A complication of ageing populations

In the same way that taxes, sleep, going to the bathroom and submitting your university assignments 5 minutes before they’re due are all parts of life, most of us reading this blog have come to accept and embrace them at some point. However, one part of life some of us have a hard time accepting is growing older.

Luckily for us, compared to the past, ageing is a lot more bearable that it previously would have been. With advances in modern medicine and state of the art healthcare facilities, a large portion of society today is able to age gracefully with help and support for whatever age related injuries or illnesses they may succumb to later in life.


Ageing population. Photo by Sarah Van Den Elsken via flickr

A problem of ageing

As your age your likelihood of being afflicted with certain diseases increases. These are called age-related diseases, and may be physical, for example, cardiovascular disease or cancer; or cognitive, for example dementia or cognitive aging.

The problem associated with this is populations, especially those in middle-high income countries are ageing faster than ever before seen in history. In fact, it is estimated that by 2020, the world will reach a demographic milestone which has yet to be previously seen, in that the number of people aged over 65 will exceed the number of children aged less than 5 since records have been kept.

So, populations are growing older, and when they do prevalence of age-related diseases increase. It is important that we understand the risk factors for these diseases to best manage the health implications that an ageing population imposes.


Dementia, by Bilgi Baba via flickr

A problem of analysis

In the United States when you pass away, the practitioner present fills out a death certificate containing information about the immediate cause of death, the intermediate causes, the underlying causes and any other disease and disorders the person had at the time of death, even if they did not directly cause the death. They do this in conjunction with the International classification of diseases (ICD10) as set out by World Health Organization (WHO) guidelines.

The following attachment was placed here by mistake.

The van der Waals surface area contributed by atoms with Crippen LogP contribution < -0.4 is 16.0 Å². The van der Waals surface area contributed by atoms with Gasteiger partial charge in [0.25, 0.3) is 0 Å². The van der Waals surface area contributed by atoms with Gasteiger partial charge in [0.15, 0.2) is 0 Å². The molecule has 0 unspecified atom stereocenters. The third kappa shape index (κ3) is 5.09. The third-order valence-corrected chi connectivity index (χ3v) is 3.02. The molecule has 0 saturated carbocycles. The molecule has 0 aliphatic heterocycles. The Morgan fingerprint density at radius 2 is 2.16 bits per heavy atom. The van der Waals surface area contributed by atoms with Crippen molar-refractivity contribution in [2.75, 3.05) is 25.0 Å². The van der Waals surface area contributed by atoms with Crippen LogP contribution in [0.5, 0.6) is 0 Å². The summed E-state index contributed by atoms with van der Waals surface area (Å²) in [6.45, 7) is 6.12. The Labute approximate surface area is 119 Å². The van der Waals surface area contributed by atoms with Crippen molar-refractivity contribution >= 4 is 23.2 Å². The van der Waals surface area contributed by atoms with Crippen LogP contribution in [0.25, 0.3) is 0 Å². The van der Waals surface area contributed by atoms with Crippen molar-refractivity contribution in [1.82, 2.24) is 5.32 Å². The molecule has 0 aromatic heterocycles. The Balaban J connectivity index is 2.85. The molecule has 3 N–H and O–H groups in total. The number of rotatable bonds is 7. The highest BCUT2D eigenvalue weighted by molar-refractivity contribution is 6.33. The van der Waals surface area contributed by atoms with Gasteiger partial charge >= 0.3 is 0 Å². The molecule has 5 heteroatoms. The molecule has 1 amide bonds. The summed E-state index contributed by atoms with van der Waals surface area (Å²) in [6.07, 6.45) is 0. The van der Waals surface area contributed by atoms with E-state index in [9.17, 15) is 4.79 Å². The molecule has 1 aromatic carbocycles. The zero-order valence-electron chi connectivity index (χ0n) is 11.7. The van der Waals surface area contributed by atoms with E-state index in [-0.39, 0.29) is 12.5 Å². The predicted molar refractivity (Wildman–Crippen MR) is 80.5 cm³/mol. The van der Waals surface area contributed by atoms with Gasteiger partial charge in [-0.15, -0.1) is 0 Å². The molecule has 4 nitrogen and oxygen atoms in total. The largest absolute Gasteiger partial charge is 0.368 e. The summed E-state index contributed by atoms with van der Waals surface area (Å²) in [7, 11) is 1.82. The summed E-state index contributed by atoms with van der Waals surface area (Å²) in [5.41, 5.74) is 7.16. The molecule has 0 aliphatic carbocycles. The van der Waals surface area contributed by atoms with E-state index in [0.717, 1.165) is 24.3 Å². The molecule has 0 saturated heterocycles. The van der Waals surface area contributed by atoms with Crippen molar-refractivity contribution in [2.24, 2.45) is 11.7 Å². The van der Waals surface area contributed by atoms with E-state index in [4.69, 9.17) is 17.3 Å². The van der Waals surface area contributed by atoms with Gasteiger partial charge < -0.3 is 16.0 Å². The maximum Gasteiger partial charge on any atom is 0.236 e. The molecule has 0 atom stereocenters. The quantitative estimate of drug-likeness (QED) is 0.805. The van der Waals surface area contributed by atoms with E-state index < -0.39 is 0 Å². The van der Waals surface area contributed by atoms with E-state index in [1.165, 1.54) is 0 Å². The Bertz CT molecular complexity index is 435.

But as people are dying at older ages with more disease, illness and complications it can be difficult to prescribe the underlying cause (UC), and subsequently intermediate causes. Because of this, just using underlying cause of death when analysing age-related illnesses can result in an oversimplification of the clinical-pathological process leading to death.

An alternative to this approach is using MCOD analysis or multiple cause of death analysis, to capture the multitude of diseases that can lead to chronic disease mortality, that simple analysis of the UC wouldn’t represent. In addition to this MCOD can be analysed to explore associations between diseases leading to death, which is crucial for understanding disease risk in ageing populations.

Moving forward

It is estimated that worldwide dementia prevalence may rise from 47 million in 2015 to 131 million in 2050. Alternative methods of analysing mortality data, such as MCOD may aid us in understanding the risk factors driving the disease and help put in place management and prevention programs to reduce disease prevalence where we can. This type of analysis can also give us information about how we can expect mortality rates from these types of diseases to change in the future and allocate our resources accordingly.

So while ageing may be a part of life and presents significant complications for society and globally in the near future, this method can help us understand the process a little bit better.


If you would like to learn more about dementia, I’ve included some links to websites and journal articles that you can access through the Melbourne University Library below.


Fact sheet for dementia:


Paper on risk factors for dementia:


An example of MCOD analysis:


A paper on ageing and public health implications


5 Responses to “A complication of ageing populations”

  1. Ryan Jones says:

    Thank you!

  2. Ryan Jones says:

    It’s more of a response to populations growing older. As more complications arise at older ages (different types of disease and multiple diseases, often chronic) different analysis methods can be used that may be better suited to understanding causes of the disease. MCOD analysis is one of these methods.

  3. Leonhard Volz says:

    That is a very interesting primer on the MCOD, thanks for making me aware!

    Would you say that this is much more important in later life stages? Or just an issue of more complicated diseases arising at a higher age, but generally important to consider multiple causes?
    Would love to hear your thoughts.

  4. Emma Barbier says:

    This is a really interesting article I enjoyed reading! It was well written and I thought it was engaging.

    I like the way you included links to scientific journals to allow us to read on further 🙂

  5. Yue Li says:

    Interesting topic and aging population is truly a big issue for the society. It may be better to explain more about what dementia and MCOD mean exactly, because they seems really important (or key idea) for this blog.